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Covid-19 Continues To Create Uncertainty and Top April Reads

Here are the Top Global Property Reads for the month of April:

1. Life After The Pandemic: How New York And Its Real Estate Market Will Recover

As New York City and the world around it consider a gradual reawakening, the focus on managing the threats to physical health assumes priority over everything else. Much less discussed, although profoundly significant, will be the way New Yorkers manage the emotional toll taken by the pandemic and the shelter in place order which has kept us all homebound for so many weeks. More than the illness itself (assuming we are careful enough not to set off a major spike in new cases), so much rests on how we feel about our changed reality. Forbes


2. These U.S. Housing Markets Are The Most At Risk From COVID-19

Coronavirus has impacted the housing market at every level already. Even though the real estate industry was able to pivot quickly to virtual showings (which increased drastically in a matter of weeks) and fully digital closings to keep the market afloat, the true test in the coming months will be how much cash there is in a given market that buyers can use for housing costs. One way to get a sense of whether or not a market is fiscally sound is to measure the key predictors of a housing crash during the time right before the virus hit. Forbes

3. Coronavirus hits commercial real estate in the UK as retailers fall behind on rent

The coronavirus pandemic is hitting U.K. commercial property hard, as retailers close for an indefinite period and shoppers remain locked down at home.
The country’s “bricks and mortar” retail sector has been in a precarious state for most of the last decade as a growing number of people opted to shop online. However, customers that still savored the in-store experience are now stuck at home, after the U.K. government imposed a nationwide lockdown in late March. CNBC

4. Chinese tourists are ready to come back to Thailand

A comprehensive new survey of consumers in China’s first-tier cities has concluded that 53% of respondents would like to travel overseas within 2020.
Moreover 71% of those surveyed said they would like to travel to Thailand, with an interesting shift in the data : 83% or the respondents said they would rather choose independent travel versus group tours.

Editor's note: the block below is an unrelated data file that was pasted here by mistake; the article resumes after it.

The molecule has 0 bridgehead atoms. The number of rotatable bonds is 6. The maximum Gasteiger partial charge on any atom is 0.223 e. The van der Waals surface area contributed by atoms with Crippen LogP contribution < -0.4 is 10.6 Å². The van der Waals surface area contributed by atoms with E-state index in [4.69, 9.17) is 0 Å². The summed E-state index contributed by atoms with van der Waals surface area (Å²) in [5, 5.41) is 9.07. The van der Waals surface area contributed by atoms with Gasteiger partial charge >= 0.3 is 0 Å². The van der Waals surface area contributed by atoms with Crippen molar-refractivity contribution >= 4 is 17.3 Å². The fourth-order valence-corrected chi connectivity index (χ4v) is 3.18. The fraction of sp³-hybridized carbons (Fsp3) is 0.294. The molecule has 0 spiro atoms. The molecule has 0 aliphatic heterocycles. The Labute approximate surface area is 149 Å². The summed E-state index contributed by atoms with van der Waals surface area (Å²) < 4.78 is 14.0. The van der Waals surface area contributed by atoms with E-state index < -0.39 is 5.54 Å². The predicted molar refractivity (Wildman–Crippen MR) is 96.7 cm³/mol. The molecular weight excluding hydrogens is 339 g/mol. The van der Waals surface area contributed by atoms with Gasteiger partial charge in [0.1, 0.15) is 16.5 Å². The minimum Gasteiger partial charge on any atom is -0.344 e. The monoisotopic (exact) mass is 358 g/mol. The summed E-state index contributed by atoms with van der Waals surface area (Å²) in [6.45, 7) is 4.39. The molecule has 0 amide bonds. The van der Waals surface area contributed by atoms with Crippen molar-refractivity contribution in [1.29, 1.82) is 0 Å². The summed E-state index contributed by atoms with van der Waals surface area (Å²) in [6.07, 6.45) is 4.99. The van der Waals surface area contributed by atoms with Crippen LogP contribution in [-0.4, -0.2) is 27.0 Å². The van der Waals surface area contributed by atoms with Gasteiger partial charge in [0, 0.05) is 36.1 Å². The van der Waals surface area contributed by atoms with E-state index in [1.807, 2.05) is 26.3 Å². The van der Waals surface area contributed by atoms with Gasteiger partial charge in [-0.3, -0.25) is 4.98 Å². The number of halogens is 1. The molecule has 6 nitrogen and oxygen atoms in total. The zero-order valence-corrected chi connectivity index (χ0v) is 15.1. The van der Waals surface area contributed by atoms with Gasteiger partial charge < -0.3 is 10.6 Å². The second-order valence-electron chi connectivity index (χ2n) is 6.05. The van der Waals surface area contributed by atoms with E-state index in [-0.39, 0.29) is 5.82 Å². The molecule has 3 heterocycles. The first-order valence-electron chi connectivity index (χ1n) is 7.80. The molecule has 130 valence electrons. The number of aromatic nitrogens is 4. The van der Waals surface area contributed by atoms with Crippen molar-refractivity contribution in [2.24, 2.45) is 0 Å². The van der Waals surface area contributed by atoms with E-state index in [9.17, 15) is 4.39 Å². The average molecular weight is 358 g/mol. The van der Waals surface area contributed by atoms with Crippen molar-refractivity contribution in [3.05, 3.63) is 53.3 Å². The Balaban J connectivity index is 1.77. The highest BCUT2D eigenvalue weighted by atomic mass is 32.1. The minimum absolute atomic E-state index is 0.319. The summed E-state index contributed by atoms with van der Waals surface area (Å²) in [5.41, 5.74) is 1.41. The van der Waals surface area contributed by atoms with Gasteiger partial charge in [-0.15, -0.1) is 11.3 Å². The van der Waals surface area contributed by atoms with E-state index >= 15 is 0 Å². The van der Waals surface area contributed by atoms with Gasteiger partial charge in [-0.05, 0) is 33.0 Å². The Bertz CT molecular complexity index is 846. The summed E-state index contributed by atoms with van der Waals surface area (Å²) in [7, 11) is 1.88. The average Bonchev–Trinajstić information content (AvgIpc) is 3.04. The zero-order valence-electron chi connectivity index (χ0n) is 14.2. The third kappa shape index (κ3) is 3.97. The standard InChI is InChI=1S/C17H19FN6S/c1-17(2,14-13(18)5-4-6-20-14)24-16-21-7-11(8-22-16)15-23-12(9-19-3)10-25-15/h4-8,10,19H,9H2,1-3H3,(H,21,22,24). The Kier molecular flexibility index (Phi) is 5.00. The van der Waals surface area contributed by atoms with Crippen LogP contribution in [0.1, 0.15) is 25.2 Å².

Thailand’s economy’s is highly dependent on Chinese tourism with nearly 11 million Chinese tourists coming to Thailand in 2019.
More than a quarter of inbound arrivals to Thailand are Chinese, and their spending is crucial for the Thai economy : the drop in Chinese tourist numbers from January to April alone could cost the Thai economy $3.05 billion, according to The Tourism Authority of Thailand. ThailandBusinessNews

Chinese tourist

5. Mainland Chinese investors are selling Hong Kong property after China reports first GDP contraction in four decades

Mainland Chinese investors and property owners are cashing in on their Hong Kong real-estate holdings, as appetite for outbound investment evaporates in China, which has just reported the first contraction in its gross domestic product in four decades. South China Morning Post


6. May new home sales likely to hit 11-year low with circuit breaker extension

SINGAPORE (EDGEPROP) - The combination of Covid-19 pandemic and extended “circuit breaker” measures has led projections of monthly new home sales to mimic a limbo dance: how low will it go?

New home sales in April are likely to be about 280 units, estimates Ismail Gafoor, CEO of PropNex. Based on caveats lodged as at April 25, 238 new homes have been sold so far. “It will definitely be less than 300 units,” he adds. EdgeProp


7. Fund managers warming up to Chinese property bonds as market in Asia becomes the cheapest in a decade amid pandemic

Some money managers are warming up to dollar-denominated bonds issued by Chinese property

developersagain, after a sell-off in March pushed corporate debt in Asia to the cheapest in about a decade. South China Morning Post